Terrorist Screening Center fails to redress errors, audit says

The interagency Terrorist Screening Center, which maintains the nation's electronic records about various types of dangerous individuals, has failed to redress the technology flaws that have choked its systems with inaccurate, outdated and duplicate information as well as creating hazardous watch list gaps, Justice Department auditors said.

The scathing report from Justice's Inspector General cited the somewhat gloomier findings in its June 2005 analysis of the technology, business processes and overall effectiveness of the watch list center.

The TSC works alongside the FBI and intelligence community's National Counterterrorism Center, both of which nominate people for inclusion in the terrorist watch list, which resides on the Terrorist Screening Database.

Terrorism specialists at the FBI and the TSC review data submitted about individuals who are candidates for nomination as domestic terrorists, according to an agreed policy that is frequently circumvented, the report said. Meanwhile, the NCTC and the interagency center review comparable records for suspected international terrorists.

Law enforcement agencies at various levels of government can check the TSC's records about a person via telephone inquiries in some cases. Some federal agencies, such as the State Department's consular offices and the Customs and Border Protection arm of the Homeland Security Department, have access to TSC records via linked databases.

The TSDB's technology flaws begin with the fact that it is maintained on two separate database management systems that are supposed to contain identical information but don't, according to the IG investigators. The auditors found discrepancies in the number of files in each of the databases.

TSC maintains two databases to facilitate the import and export of data, according to the report. The center plans to upgrade its systems so it will be able to rely on a single database, the auditors wrote.

"Even a single omission of a suspected or known terrorist from the watch list is a serious matter," according to the auditors' report.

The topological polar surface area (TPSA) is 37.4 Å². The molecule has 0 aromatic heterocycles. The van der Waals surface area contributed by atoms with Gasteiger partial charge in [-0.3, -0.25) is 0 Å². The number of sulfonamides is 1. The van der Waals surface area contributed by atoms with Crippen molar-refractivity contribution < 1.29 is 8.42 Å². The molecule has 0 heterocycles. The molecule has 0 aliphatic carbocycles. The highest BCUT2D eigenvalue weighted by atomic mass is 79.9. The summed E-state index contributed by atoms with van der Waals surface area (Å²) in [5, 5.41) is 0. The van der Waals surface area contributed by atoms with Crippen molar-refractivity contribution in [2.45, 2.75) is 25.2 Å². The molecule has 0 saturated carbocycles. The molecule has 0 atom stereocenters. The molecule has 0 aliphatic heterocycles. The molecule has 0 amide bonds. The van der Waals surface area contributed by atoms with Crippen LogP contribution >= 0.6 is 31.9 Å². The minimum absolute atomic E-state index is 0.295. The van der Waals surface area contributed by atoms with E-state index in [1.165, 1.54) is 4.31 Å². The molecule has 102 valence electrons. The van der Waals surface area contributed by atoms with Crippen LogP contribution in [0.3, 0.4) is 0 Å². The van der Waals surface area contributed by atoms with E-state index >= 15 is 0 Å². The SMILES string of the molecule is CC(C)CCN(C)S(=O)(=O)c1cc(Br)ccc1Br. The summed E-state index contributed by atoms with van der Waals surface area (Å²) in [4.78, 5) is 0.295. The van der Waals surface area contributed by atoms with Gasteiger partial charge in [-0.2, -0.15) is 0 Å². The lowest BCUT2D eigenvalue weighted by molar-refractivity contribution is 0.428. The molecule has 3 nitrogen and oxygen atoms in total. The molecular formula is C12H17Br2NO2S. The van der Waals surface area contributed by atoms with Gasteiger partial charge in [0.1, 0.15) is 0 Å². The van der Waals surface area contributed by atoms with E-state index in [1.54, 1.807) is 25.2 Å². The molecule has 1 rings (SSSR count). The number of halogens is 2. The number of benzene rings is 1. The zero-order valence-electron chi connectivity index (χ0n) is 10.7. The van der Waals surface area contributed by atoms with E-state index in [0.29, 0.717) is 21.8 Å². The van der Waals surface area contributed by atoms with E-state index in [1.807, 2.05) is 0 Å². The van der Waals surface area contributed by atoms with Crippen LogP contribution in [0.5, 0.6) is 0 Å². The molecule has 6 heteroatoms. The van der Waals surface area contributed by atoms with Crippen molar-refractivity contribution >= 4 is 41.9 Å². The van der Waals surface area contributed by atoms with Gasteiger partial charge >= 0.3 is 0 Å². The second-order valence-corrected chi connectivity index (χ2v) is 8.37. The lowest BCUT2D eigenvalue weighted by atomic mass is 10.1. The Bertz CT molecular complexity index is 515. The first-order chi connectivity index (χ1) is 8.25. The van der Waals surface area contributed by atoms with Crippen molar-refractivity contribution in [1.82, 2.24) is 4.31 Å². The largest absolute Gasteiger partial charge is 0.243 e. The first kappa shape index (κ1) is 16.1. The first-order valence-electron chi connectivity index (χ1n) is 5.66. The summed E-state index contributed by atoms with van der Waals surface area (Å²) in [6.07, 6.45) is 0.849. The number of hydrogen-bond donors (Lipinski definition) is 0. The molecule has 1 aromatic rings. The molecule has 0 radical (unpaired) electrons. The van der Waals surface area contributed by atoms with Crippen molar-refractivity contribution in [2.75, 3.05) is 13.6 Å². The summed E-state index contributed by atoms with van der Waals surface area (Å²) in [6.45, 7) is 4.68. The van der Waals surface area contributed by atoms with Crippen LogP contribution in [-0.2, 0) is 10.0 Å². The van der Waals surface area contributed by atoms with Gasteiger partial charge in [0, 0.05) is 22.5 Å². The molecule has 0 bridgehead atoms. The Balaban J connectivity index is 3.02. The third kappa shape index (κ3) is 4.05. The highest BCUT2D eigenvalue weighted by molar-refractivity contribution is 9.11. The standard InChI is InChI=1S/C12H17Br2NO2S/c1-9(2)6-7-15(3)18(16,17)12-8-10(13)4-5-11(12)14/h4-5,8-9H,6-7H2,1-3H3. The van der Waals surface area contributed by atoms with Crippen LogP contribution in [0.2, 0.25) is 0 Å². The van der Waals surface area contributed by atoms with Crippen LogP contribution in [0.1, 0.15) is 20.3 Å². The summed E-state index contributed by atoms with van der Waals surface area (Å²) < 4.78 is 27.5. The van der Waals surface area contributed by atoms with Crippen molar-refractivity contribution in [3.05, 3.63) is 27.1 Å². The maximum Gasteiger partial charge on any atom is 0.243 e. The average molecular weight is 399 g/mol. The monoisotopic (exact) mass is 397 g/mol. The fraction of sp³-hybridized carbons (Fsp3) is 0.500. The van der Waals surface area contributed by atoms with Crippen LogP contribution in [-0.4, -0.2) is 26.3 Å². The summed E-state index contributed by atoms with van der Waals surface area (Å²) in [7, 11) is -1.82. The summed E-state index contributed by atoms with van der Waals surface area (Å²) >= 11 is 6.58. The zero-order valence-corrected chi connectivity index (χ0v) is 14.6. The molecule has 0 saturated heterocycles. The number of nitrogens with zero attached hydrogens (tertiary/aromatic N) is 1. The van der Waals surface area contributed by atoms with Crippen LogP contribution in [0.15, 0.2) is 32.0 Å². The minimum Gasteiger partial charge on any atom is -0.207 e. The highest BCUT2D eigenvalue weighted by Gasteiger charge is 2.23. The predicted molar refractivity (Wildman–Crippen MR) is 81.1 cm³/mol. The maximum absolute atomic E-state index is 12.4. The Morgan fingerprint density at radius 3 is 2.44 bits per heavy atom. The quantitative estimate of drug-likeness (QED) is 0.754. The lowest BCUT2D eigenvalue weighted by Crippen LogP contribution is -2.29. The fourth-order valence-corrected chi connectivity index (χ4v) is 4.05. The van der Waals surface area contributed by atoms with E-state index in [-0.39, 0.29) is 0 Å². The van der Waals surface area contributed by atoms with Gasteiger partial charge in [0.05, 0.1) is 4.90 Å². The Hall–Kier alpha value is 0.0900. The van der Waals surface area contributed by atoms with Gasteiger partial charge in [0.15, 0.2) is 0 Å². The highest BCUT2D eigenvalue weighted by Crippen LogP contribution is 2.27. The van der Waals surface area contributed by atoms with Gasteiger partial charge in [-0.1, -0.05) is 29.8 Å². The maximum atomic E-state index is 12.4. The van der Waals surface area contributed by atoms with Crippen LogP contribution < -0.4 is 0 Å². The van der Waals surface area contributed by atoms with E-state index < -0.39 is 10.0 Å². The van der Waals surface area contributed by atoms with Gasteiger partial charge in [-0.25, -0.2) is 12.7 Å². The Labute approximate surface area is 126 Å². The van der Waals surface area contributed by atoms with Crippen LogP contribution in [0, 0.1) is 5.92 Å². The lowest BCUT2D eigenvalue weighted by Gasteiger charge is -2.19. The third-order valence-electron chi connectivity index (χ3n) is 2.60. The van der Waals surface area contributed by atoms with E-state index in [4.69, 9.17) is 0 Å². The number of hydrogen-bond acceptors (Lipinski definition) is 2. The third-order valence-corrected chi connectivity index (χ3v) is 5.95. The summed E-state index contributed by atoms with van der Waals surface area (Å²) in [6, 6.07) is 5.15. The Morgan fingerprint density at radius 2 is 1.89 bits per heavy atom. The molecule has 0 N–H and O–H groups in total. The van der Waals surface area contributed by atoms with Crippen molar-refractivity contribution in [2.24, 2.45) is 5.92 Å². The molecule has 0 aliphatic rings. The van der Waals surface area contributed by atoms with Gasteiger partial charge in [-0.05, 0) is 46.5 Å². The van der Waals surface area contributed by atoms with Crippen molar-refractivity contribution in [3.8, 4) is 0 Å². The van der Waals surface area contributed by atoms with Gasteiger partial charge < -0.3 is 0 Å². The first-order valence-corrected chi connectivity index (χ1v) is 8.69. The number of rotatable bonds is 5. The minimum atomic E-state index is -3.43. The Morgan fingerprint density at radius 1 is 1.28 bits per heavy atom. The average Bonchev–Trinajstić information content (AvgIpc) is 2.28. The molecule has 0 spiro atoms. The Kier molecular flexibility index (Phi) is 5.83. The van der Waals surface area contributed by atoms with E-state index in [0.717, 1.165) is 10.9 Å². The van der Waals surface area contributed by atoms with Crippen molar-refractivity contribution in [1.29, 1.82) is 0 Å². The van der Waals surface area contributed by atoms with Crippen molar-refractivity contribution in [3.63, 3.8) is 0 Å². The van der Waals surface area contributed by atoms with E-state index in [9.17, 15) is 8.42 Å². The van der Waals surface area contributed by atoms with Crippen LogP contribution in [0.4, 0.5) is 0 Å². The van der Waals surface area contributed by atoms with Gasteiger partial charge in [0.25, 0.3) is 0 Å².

The terrorism center's quirky method for exporting watch list records to external databases accounted for part of the missing data problem, TSC officials told the IG investigators. In their initial checks, the auditors found discrepancies ranging from 18 records to 38 records between the two databases that together form the TSDB watch list.

Later in the audit, center staff members told IG investigators that they had identified 2,682 records that were not being exported to any screening database used by front-line federal personnel, such as immigration workers and consular officials.

As the TSC workers combed through the trove of mystery records, they found that 2,118 of them should not have been put on any watch list and should be removed from the system. During a subsequent manual review of the remaining 564 records, the TSC staff identified eight individuals who not been appropriately placed on the watch list and needed to be renominated for inclusion in the TSDB.

The screening center's leadership has known since the organization's inception in 2003 that much of the data it uses is unreliable, according to various reports and public statements by government officials.

The center's staff has combed through large parts of the data it inherited at first from other agencies, to eliminate "poison pen" data, among other inaccuracies. But the IG auditors found in their recent report that the TSC had not established a process for regularly reviewing the information in the database.

Center officials said they plan to launch a regular review process in the future, the auditors reported.

Additional problems with the TSC's technology that the auditors identified included:
  • Cumbersome FBI data handling practices that create unnecessary errors, anomalies and inconsistencies in the records;
  • The FBI practice of entering data about suspected terrorists into a downstream database, which prevents other agencies from reviewing the bureau's data;
  • Needless delays in entering data into the terrorist watch list, which cause a significant vulnerability to the integrity of the consolidated database;
  • Duplicate information problems with 6,262 records in the TSDB;
  • Delays in resolving data quality assurance problems that ranged up to 329 days, with an average processing time of 80 days (as of February 2007, TSC officials were working with 3,000 open quality assurance problems); and
  • Delays and inefficiencies in handling requests by specific people for correction or deletion of their watch list records.

The auditors stated that TSC's operations had improved significantly over the past two years, but that major technology and business process flaws hindered its effectiveness.

In a written response to the report, the FBI generally accepted the auditors' recommendations and described its evolving plans to improve TSC operations.

Wilson P. Dizard III writes for Government Computer News, an 1105 Government Information Group publication.

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